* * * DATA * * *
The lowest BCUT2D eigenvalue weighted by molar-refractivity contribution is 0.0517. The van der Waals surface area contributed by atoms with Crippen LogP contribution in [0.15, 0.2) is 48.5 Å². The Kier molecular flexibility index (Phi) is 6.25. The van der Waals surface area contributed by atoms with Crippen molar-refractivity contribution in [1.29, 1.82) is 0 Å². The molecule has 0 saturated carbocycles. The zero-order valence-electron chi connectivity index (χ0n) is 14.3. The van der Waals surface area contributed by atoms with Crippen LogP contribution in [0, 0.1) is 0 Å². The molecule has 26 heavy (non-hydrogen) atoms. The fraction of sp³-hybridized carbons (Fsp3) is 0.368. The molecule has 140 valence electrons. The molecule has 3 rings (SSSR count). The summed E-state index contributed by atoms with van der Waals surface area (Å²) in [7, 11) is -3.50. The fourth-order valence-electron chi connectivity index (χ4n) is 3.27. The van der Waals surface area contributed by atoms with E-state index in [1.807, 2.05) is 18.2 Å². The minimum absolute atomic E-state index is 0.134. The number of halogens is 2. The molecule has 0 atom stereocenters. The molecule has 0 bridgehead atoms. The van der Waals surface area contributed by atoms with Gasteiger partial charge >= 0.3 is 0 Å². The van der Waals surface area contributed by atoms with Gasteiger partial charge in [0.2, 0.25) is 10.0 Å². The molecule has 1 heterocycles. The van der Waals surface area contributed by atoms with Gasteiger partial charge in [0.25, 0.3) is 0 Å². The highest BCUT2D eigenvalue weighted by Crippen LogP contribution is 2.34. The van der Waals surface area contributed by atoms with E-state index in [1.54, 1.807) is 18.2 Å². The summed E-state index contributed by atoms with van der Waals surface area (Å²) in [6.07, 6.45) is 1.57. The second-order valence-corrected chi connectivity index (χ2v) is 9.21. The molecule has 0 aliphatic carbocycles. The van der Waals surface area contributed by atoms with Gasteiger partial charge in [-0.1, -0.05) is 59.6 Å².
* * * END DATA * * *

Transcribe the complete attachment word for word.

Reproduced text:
The lowest BCUT2D eigenvalue weighted by molar-refractivity contribution is 0.0517. The van der Waals surface area contributed by atoms with Crippen LogP contribution in [0.15, 0.2) is 48.5 Å². The Kier molecular flexibility index (Phi) is 6.25. The van der Waals surface area contributed by atoms with Crippen molar-refractivity contribution in [1.29, 1.82) is 0 Å². The molecule has 0 saturated carbocycles. The zero-order valence-electron chi connectivity index (χ0n) is 14.3. The van der Waals surface area contributed by atoms with Crippen LogP contribution in [0, 0.1) is 0 Å². The molecule has 26 heavy (non-hydrogen) atoms. The fraction of sp³-hybridized carbons (Fsp3) is 0.368. The molecule has 140 valence electrons. The molecule has 3 rings (SSSR count). The summed E-state index contributed by atoms with van der Waals surface area (Å²) in [7, 11) is -3.50. The fourth-order valence-electron chi connectivity index (χ4n) is 3.27. The van der Waals surface area contributed by atoms with E-state index in [1.807, 2.05) is 18.2 Å². The minimum absolute atomic E-state index is 0.134. The number of halogens is 2. The molecule has 0 atom stereocenters. The molecule has 0 bridgehead atoms. The van der Waals surface area contributed by atoms with Gasteiger partial charge >= 0.3 is 0 Å². The van der Waals surface area contributed by atoms with Gasteiger partial charge in [0.2, 0.25) is 10.0 Å². The molecule has 1 heterocycles. The van der Waals surface area contributed by atoms with Gasteiger partial charge in [0.25, 0.3) is 0 Å². The highest BCUT2D eigenvalue weighted by Crippen LogP contribution is 2.34. The van der Waals surface area contributed by atoms with E-state index in [1.54, 1.807) is 18.2 Å². The summed E-state index contributed by atoms with van der Waals surface area (Å²) in [6.07, 6.45) is 1.57. The second-order valence-corrected chi connectivity index (χ2v) is 9.21. The molecule has 0 aliphatic carbocycles. The van der Waals surface area contributed by atoms with Gasteiger partial charge in [-0.1, -0.05) is 59.6 Å².